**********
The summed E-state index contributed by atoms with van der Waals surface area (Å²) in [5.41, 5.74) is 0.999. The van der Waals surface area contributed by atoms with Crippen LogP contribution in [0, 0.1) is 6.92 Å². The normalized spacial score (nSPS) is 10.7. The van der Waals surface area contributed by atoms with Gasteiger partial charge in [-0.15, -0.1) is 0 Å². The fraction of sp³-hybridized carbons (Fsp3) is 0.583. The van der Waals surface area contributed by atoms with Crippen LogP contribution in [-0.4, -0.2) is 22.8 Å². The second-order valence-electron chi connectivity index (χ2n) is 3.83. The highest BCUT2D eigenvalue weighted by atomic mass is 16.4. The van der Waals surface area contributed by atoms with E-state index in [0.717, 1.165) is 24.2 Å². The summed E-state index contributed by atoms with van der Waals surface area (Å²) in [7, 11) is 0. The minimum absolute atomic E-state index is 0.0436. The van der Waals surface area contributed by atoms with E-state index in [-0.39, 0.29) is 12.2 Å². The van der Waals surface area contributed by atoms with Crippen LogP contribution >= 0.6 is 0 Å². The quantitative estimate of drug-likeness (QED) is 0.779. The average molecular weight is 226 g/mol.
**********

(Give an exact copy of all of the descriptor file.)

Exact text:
The summed E-state index contributed by atoms with van der Waals surface area (Å²) in [5.41, 5.74) is 0.999. The van der Waals surface area contributed by atoms with Crippen LogP contribution in [0, 0.1) is 6.92 Å². The normalized spacial score (nSPS) is 10.7. The van der Waals surface area contributed by atoms with Gasteiger partial charge in [-0.15, -0.1) is 0 Å². The fraction of sp³-hybridized carbons (Fsp3) is 0.583. The van der Waals surface area contributed by atoms with Crippen LogP contribution in [-0.4, -0.2) is 22.8 Å². The second-order valence-electron chi connectivity index (χ2n) is 3.83. The highest BCUT2D eigenvalue weighted by atomic mass is 16.4. The van der Waals surface area contributed by atoms with E-state index in [0.717, 1.165) is 24.2 Å². The summed E-state index contributed by atoms with van der Waals surface area (Å²) in [7, 11) is 0. The minimum absolute atomic E-state index is 0.0436. The van der Waals surface area contributed by atoms with E-state index in [-0.39, 0.29) is 12.2 Å². The van der Waals surface area contributed by atoms with Crippen LogP contribution >= 0.6 is 0 Å². The quantitative estimate of drug-likeness (QED) is 0.779. The average molecular weight is 226 g/mol.